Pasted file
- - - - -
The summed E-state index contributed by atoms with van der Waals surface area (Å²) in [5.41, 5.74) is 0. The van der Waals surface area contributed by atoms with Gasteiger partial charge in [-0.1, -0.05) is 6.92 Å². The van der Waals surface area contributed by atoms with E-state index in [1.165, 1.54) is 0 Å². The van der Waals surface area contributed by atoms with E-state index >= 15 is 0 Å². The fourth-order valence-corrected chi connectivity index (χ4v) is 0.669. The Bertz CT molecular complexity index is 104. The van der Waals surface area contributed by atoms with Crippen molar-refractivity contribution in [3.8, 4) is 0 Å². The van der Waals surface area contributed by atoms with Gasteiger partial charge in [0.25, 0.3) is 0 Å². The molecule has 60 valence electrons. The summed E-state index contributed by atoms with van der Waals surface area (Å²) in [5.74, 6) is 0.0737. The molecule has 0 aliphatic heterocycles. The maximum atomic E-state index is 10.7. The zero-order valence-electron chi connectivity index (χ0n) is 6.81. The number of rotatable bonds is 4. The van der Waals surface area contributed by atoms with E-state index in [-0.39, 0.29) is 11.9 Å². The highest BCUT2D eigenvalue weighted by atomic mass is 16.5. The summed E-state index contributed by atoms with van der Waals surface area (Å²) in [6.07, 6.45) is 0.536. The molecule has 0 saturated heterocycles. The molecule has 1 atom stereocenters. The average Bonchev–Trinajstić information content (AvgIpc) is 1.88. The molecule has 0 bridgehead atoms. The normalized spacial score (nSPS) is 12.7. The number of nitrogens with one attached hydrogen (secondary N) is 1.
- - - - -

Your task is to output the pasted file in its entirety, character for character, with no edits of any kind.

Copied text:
The summed E-state index contributed by atoms with van der Waals surface area (Å²) in [5.41, 5.74) is 0. The van der Waals surface area contributed by atoms with Gasteiger partial charge in [-0.1, -0.05) is 6.92 Å². The van der Waals surface area contributed by atoms with E-state index in [1.165, 1.54) is 0 Å². The van der Waals surface area contributed by atoms with E-state index >= 15 is 0 Å². The fourth-order valence-corrected chi connectivity index (χ4v) is 0.669. The Bertz CT molecular complexity index is 104. The van der Waals surface area contributed by atoms with Crippen molar-refractivity contribution in [3.8, 4) is 0 Å². The van der Waals surface area contributed by atoms with Gasteiger partial charge in [0.25, 0.3) is 0 Å². The molecule has 60 valence electrons. The summed E-state index contributed by atoms with van der Waals surface area (Å²) in [5.74, 6) is 0.0737. The molecule has 0 aliphatic heterocycles. The maximum atomic E-state index is 10.7. The zero-order valence-electron chi connectivity index (χ0n) is 6.81. The number of rotatable bonds is 4. The van der Waals surface area contributed by atoms with E-state index in [-0.39, 0.29) is 11.9 Å². The highest BCUT2D eigenvalue weighted by atomic mass is 16.5. The summed E-state index contributed by atoms with van der Waals surface area (Å²) in [6.07, 6.45) is 0.536. The molecule has 0 saturated heterocycles. The molecule has 1 atom stereocenters. The average Bonchev–Trinajstić information content (AvgIpc) is 1.88. The molecule has 0 bridgehead atoms. The normalized spacial score (nSPS) is 12.7. The number of nitrogens with one attached hydrogen (secondary N) is 1.